Written interpretations – labels, panels, and even brochures – are some of my favorite things in museums. Here are some of the ones I adore.
Ever since I spent time at the Monterey Bay Aqurium conducting research for my masters thesis, I’ve been a huge fan of the aquarium’s approach when it comes to label writing. And I’m not the only one. The aquarium has won multiple AAM Excellence in Exhibition awards and is even in Beverly Serrell’s Exhibit Labels: An Interpretive Approach.
I recently spent a whirlwind two hours there and, much to my husband’s amusement (annoyance?) I spent far more time looking at the labels than I did at the animals. But what can I say? They’re just that good.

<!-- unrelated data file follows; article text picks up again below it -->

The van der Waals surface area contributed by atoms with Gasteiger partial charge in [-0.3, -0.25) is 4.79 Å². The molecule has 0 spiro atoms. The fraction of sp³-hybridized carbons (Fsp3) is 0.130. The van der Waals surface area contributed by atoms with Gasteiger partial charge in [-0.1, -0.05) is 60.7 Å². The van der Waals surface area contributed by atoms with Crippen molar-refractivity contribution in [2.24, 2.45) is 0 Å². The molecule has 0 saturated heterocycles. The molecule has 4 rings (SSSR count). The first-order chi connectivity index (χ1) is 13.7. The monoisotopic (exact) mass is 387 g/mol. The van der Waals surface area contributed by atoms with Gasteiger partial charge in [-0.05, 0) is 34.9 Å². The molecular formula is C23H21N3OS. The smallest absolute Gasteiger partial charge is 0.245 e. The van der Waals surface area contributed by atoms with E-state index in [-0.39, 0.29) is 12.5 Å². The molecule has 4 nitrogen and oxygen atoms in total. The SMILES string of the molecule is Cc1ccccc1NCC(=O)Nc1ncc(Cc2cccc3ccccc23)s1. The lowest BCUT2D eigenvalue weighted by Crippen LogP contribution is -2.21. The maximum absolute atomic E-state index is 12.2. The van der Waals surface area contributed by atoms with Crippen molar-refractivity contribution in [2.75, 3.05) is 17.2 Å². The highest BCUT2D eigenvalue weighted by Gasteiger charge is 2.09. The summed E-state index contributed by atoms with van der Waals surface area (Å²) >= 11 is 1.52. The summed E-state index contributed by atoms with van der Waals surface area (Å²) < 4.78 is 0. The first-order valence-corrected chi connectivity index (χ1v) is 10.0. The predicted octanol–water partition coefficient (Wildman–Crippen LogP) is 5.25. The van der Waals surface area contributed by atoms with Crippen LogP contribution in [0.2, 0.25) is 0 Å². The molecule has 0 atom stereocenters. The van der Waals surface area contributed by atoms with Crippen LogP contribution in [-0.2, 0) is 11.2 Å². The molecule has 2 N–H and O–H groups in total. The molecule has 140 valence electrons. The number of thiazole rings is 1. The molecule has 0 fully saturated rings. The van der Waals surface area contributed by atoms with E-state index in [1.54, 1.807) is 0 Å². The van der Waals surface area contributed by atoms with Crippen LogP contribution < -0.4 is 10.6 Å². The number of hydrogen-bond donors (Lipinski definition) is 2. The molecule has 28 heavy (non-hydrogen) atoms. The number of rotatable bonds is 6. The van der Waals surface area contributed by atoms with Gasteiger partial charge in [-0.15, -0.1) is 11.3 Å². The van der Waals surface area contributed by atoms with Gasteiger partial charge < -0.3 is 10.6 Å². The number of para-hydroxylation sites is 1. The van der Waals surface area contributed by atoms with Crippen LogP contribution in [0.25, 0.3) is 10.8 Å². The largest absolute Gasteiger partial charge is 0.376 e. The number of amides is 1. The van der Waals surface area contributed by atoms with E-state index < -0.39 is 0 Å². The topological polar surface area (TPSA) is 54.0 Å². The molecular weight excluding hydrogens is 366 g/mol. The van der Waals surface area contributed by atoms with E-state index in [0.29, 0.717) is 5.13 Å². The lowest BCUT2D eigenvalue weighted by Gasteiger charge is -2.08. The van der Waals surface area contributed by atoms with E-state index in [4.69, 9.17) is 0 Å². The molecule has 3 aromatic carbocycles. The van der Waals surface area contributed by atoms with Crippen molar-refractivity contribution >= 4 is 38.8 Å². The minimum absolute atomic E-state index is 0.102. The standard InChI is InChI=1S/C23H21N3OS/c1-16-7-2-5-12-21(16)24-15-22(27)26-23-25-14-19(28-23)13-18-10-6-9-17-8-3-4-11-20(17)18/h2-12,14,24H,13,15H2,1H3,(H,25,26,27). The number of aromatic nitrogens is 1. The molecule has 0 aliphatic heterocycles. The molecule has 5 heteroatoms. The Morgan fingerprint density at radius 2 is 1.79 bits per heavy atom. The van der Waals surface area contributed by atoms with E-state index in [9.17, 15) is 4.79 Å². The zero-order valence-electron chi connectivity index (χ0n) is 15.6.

Here are a few of my favorites, including some gorgeous examples of alliteration and brevity, from The Jellies Experience and Tentacles.
The Jellies Experience
I keep misreading the line as, “…waves its lacy underpants,” which is the only way this sentence could be better.
…a dangerous curtain of vintage lace and ghostly white tentacles.
From the surface to the seafloor, streamlined squid and hard-shelled nautiluses prowl for prey.
Flinging sand with its tiny fins…
Gluelike goo from a special gland…
These simple cues read like haikus.
Roaming the reef, it raises long, lumpy ridges…
Schools of these large squid glide like graceful ghosts – skimming over sea grass beds, coral reefs, and sandy seafloors.
Have you had the chance to see either of these exhibits? Did you do what visitors are supposed to do and actually look at the animals?
No label association here – I just took an awesome shark picture.